Let's assume that I have two sensor nodes, one with crystal oscillator running at 24 MHz frequency, the other at 24 MHz + 10 ppm frequency.

To my understanding, in system-on-chip (for example, Texas instruments CC2650) based sensor nodes this single high-frequency crystal (MHz range) powers both the MCU and the radio (where GHz range is needed). I mean, the "local oscillator" component in RF diagrams that generates the 2.4 GHz sine wave is calibrated by using the MHz oscillator as the source (through PLL).

Assume that on both nodes the radio is configured to use the 802.15.4 channel 11, which has 2405 MHz center frequency. Is it the case that one node will communicate using 2405 MHz and the other 2405 MHz + 10 ppm?

  • \$\begingroup\$ A good radio design uses the stability and tolerance of the ref. osc to receive a precise carrier f and the error correction is applied to the digital PLL for Tx. \$\endgroup\$ Commented Jun 23, 2017 at 10:53

2 Answers 2


Is it the case that one node will communicate using 2405 MHz and the other 2405 MHz + 10 ppm?

Yes, one will transmit at 2405 MHz and the other will use 2405.02405 MHz plus there will be jitter caused by the PLL (in both systems) and this may be in the region of +/- 100 ppm at a variable frequency in the hundreds of Hz to low kHz range (with some randomness too). This dwarfs the static 10 ppm error.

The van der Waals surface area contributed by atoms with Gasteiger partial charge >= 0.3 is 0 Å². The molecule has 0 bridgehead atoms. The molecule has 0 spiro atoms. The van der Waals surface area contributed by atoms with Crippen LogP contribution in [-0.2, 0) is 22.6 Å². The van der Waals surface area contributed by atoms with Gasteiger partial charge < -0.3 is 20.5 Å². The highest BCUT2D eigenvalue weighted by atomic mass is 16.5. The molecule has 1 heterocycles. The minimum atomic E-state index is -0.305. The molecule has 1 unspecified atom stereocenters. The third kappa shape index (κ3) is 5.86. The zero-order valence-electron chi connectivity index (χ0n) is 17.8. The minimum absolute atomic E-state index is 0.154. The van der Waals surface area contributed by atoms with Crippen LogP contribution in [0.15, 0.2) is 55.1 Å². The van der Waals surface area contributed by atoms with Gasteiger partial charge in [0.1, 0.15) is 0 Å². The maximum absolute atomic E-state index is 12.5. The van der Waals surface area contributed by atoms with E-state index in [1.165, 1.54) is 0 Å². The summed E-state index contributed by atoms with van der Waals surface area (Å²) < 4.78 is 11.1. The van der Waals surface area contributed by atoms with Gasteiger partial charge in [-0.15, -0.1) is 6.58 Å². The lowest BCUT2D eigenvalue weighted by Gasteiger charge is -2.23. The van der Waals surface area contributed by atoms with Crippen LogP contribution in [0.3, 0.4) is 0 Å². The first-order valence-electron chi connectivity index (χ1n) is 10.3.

When it comes to receiving, it is likely that the "misaligned" receiver will lock-onto the precise transmission frequency irrespective of its own slightly misaligned local clock. This can also be done using PLL techniques.

On more complex transmissions where the actual centre frequency can be missing (such as in phase modulation or other suppressed carrier types), a special PLL (called a Costas loop) is employed.


Yes, the frequencies will be off by 10 PPM. However, consider that is only ±24 kHz. That's way less than the spectrum width of a WiFi channel, so isn't going to matter.

Such frequency mismatches are built into WiFi receivers. They either don't care about the small mismatch, or they tweak themselves slightly based on the actual received frequency. Think about how expensive such equipment would be if it couldn't be based on even 10 PPM crystals.


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